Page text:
• In July 2013, Florida House Bill 85 was signed into law, authorizing counties, municipalities, school boards, regional entities, and state subdivisions to utilize P3s to develop transportation, water, housing, and municipal infrastructure.
  • A rural North Carolina county effectively used a P3 to build a middle school to support the influx of military families to the area due to the Defense Base Closure and Realignment. The county used a sale/leaseback arrangement to pay the private developer over the term of the lease period. The private developer obtained a variety of tax credits, which enabled the development of a LEED platinum design for the school. The school opened in the fall of 2013 and is equipped to generate more energy than it uses.

What are some of the challenges associated with P3s?
Shrinking public funding is being met with increasing populations and growing needs for transportation, education, health care, and other infrastructure. These dynamics suggest that the role of the private sector will continue to expand in public projects in the United States. While there has been increasing publicity involving P3s and the opportunities they present to address infrastructure and other public needs, enthusiasm must be tempered by challenges that remain:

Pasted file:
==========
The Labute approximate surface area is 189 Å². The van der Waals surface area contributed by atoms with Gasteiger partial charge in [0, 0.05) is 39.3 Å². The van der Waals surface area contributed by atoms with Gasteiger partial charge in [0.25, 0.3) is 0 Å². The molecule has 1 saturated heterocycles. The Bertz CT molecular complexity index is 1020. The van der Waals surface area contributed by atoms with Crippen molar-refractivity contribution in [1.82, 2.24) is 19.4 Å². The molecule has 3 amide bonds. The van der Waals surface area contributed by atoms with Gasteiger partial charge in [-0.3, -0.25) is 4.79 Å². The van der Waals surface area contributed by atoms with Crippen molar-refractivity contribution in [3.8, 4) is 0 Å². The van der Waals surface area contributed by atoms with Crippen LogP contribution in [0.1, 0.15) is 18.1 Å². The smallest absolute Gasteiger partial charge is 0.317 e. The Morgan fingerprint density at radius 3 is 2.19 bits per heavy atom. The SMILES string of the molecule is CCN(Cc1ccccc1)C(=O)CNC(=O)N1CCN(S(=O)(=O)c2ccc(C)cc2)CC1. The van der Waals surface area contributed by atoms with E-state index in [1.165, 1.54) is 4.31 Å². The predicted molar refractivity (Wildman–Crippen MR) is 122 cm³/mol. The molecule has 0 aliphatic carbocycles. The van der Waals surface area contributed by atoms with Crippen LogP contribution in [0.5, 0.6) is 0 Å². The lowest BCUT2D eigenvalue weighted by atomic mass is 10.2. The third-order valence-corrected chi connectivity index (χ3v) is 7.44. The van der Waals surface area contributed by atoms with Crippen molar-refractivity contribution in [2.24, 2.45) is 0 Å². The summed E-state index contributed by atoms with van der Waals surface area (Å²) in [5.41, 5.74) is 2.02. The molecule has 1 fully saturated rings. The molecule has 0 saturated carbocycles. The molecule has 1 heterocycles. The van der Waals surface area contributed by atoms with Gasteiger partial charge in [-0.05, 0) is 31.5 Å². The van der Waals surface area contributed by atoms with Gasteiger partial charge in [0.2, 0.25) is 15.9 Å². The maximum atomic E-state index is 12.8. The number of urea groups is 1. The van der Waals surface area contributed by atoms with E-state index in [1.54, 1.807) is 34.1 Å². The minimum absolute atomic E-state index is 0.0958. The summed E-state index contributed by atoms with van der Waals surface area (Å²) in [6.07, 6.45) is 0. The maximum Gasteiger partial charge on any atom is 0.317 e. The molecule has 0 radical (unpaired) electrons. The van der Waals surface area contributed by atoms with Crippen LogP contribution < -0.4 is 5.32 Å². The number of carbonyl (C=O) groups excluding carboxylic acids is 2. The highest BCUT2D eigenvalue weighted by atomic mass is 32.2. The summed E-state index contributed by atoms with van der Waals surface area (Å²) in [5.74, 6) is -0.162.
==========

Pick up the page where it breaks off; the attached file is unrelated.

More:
• P3 legislation differs from state to state. At least 32 states have some form of enabling legislation, authorizing some use of public-private partnerships. In some cases, the legislation must be amended to provide further flexibility for public entities to address their needs.
  • For P3s to become reality, political support is critical. Further education of public officials and the local population on P3s is essential to obtain approval and support.
  • There are significant transaction costs, which create challenges for, and potentially prevent, the use of P3s on all but the largest projects. For example, the absence of standard form agreements for P3s results in higher transaction costs for negotiating the various contracts. The Federal Highway Administration has proposed model P3 contract language to guide states in drafting transportation contracts. One possible solution for overcoming the significant transaction costs is for the public entity to “bundle” a number of similar projects together as one P3.